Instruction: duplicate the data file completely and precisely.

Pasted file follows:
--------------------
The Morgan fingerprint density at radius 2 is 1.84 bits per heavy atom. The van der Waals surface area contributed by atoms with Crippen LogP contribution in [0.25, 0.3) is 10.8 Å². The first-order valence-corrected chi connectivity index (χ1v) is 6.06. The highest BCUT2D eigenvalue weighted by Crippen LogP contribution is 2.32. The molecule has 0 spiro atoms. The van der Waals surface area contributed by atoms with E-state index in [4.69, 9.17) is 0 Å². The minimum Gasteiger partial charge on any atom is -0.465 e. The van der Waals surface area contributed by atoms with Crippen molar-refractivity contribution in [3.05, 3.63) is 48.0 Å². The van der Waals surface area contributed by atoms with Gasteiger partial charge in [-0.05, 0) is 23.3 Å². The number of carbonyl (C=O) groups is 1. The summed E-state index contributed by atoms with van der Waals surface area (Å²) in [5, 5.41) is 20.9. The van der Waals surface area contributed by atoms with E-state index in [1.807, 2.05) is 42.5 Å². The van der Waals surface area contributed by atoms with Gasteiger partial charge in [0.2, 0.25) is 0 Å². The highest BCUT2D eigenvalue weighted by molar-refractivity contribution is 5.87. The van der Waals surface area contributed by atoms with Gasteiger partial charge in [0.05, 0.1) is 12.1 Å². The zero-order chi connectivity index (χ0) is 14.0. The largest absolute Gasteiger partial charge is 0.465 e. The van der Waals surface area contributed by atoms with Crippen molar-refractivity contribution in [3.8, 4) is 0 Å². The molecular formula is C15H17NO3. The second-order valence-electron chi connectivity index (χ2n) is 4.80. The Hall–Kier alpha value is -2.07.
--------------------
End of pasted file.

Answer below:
The Morgan fingerprint density at radius 2 is 1.84 bits per heavy atom. The van der Waals surface area contributed by atoms with Crippen LogP contribution in [0.25, 0.3) is 10.8 Å². The first-order valence-corrected chi connectivity index (χ1v) is 6.06. The highest BCUT2D eigenvalue weighted by Crippen LogP contribution is 2.32. The molecule has 0 spiro atoms. The van der Waals surface area contributed by atoms with E-state index in [4.69, 9.17) is 0 Å². The minimum Gasteiger partial charge on any atom is -0.465 e. The van der Waals surface area contributed by atoms with Crippen molar-refractivity contribution in [3.05, 3.63) is 48.0 Å². The van der Waals surface area contributed by atoms with Gasteiger partial charge in [-0.05, 0) is 23.3 Å². The number of carbonyl (C=O) groups is 1. The summed E-state index contributed by atoms with van der Waals surface area (Å²) in [5, 5.41) is 20.9. The van der Waals surface area contributed by atoms with E-state index in [1.807, 2.05) is 42.5 Å². The van der Waals surface area contributed by atoms with Gasteiger partial charge in [0.2, 0.25) is 0 Å². The highest BCUT2D eigenvalue weighted by molar-refractivity contribution is 5.87. The van der Waals surface area contributed by atoms with Gasteiger partial charge in [0.05, 0.1) is 12.1 Å². The zero-order chi connectivity index (χ0) is 14.0. The largest absolute Gasteiger partial charge is 0.465 e. The van der Waals surface area contributed by atoms with Crippen molar-refractivity contribution in [3.8, 4) is 0 Å². The molecular formula is C15H17NO3. The second-order valence-electron chi connectivity index (χ2n) is 4.80. The Hall–Kier alpha value is -2.07.